|The intertidal system: Sustainability and long-term indicators of system status|
Wilson, J.G. (2005). The intertidal system: Sustainability and long-term indicators of system status, in: Wilson, J.G. (Ed.) The intertidal ecosystem: the value of Ireland’s shores. pp. 165-178
In: Wilson, J.G. (Ed.) (2005). The intertidal ecosystem: the value of Ireland’s shores. Royal Irish Academy: Dublin. ISBN 1-904890-09-1. 206 pp., more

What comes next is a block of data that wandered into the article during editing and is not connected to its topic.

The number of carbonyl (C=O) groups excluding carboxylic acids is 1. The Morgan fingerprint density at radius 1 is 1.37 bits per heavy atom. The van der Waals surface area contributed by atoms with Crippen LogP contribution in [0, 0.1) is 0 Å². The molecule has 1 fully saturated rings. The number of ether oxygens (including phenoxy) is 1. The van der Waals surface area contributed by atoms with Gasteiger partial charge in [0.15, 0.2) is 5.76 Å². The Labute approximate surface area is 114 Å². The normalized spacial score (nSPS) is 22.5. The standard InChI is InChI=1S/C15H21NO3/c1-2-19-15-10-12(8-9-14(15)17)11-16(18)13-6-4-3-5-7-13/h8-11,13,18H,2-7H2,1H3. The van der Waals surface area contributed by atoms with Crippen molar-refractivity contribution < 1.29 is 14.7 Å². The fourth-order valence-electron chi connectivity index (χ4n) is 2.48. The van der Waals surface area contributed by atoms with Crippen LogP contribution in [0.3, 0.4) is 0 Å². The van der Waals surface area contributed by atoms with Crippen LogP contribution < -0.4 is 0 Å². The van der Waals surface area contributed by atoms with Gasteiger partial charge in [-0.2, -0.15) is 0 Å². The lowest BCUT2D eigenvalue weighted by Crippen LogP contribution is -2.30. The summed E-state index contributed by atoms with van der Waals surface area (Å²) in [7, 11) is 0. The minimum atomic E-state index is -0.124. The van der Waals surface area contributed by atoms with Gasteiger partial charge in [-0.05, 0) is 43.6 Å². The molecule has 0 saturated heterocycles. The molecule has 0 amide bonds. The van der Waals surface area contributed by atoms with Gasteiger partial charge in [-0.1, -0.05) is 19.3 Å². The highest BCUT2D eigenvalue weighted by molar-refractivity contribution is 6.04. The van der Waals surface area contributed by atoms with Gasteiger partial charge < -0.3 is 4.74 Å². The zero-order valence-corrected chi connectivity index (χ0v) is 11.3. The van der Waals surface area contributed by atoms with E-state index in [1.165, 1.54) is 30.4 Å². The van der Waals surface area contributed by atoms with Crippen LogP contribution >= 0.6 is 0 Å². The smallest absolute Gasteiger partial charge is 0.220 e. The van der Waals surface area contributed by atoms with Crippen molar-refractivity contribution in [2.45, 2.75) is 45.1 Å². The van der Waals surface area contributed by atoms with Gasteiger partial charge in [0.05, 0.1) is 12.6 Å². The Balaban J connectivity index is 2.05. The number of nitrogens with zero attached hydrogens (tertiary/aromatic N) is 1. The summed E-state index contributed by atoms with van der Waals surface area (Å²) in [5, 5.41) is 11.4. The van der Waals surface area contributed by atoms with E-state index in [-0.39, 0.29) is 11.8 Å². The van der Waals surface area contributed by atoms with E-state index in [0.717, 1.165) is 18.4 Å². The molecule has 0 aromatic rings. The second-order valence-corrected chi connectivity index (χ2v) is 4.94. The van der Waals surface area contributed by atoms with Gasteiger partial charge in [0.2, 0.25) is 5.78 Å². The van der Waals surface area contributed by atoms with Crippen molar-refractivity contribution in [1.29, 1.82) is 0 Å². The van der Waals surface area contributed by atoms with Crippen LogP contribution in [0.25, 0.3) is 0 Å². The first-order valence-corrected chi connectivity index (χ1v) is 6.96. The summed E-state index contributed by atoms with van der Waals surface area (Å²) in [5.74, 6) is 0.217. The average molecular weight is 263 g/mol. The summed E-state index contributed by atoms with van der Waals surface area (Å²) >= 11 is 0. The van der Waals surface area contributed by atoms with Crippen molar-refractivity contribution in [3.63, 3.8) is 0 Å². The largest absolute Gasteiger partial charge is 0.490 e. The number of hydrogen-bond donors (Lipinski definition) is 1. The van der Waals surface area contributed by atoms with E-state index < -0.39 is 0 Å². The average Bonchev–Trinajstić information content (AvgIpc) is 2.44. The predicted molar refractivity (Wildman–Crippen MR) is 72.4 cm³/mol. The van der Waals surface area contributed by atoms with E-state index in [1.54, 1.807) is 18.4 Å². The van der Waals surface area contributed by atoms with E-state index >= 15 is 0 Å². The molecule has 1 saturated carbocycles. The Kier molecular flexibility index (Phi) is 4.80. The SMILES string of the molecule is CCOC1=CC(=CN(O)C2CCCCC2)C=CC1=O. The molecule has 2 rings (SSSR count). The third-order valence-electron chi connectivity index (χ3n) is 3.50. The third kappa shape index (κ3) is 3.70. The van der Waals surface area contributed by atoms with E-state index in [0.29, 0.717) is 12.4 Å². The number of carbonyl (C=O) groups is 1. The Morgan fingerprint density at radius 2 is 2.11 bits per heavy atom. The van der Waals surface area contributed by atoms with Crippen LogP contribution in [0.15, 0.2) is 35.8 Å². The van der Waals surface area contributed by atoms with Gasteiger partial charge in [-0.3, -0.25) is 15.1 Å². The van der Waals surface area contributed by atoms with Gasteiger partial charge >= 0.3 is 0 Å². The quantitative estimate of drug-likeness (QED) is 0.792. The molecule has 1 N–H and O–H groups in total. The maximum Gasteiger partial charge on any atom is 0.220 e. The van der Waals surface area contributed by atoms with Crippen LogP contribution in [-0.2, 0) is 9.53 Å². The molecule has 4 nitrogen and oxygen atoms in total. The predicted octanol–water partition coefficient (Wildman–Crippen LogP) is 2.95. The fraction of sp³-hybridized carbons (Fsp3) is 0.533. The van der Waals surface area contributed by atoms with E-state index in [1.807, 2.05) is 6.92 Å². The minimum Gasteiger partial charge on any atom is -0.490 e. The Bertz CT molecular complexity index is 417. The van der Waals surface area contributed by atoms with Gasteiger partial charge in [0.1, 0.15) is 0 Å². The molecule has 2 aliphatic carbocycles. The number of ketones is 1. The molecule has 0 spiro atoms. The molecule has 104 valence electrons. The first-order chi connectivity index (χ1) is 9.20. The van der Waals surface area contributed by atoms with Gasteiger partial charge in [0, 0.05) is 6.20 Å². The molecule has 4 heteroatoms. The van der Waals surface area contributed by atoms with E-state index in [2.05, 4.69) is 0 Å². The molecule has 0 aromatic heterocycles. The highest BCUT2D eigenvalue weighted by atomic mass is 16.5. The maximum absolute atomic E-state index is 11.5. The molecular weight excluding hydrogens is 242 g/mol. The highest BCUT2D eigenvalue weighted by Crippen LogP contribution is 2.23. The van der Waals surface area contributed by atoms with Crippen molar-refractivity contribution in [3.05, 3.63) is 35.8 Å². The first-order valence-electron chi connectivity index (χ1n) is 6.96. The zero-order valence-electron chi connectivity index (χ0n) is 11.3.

The intertidal system provides the classic control paradigm of physical control at the landward extreme to biological control at the seaward. Consequently, stability is an unlikely property, yet many intertidal systems display remarkable consistency in character and community type or biotope, if not in individual species’ abundances or biomass. There are several barriers to sustainability, as outlined by the OECD. Principal among these are sea level rise under climate change, habitat loss, habitat degradation (including over-exploitation) and pollution. Selection of long-term indicators of intertidal system status is limited both by the characteristics of the system, and in particular its susceptibility to physical disturbance, and by the lack of long-term data by which the noise of natural variation can be distinguished from that of anthopogenically induced change. Community measures such as H’ or SAB curves, which again have reference conditions, can be used to assess status, although they operate under the restrictions of both species’ impoverishment and variability in community structure. However these approaches can yield false positives, in that departures from reference condition are the norm rather than the exception. The final approach is long-term monitoring of selected ‘key’ species such as Tellina tenuis, Cerastoderma edule or Macoma balthica. Results suggest that several species are needed for an overall picture.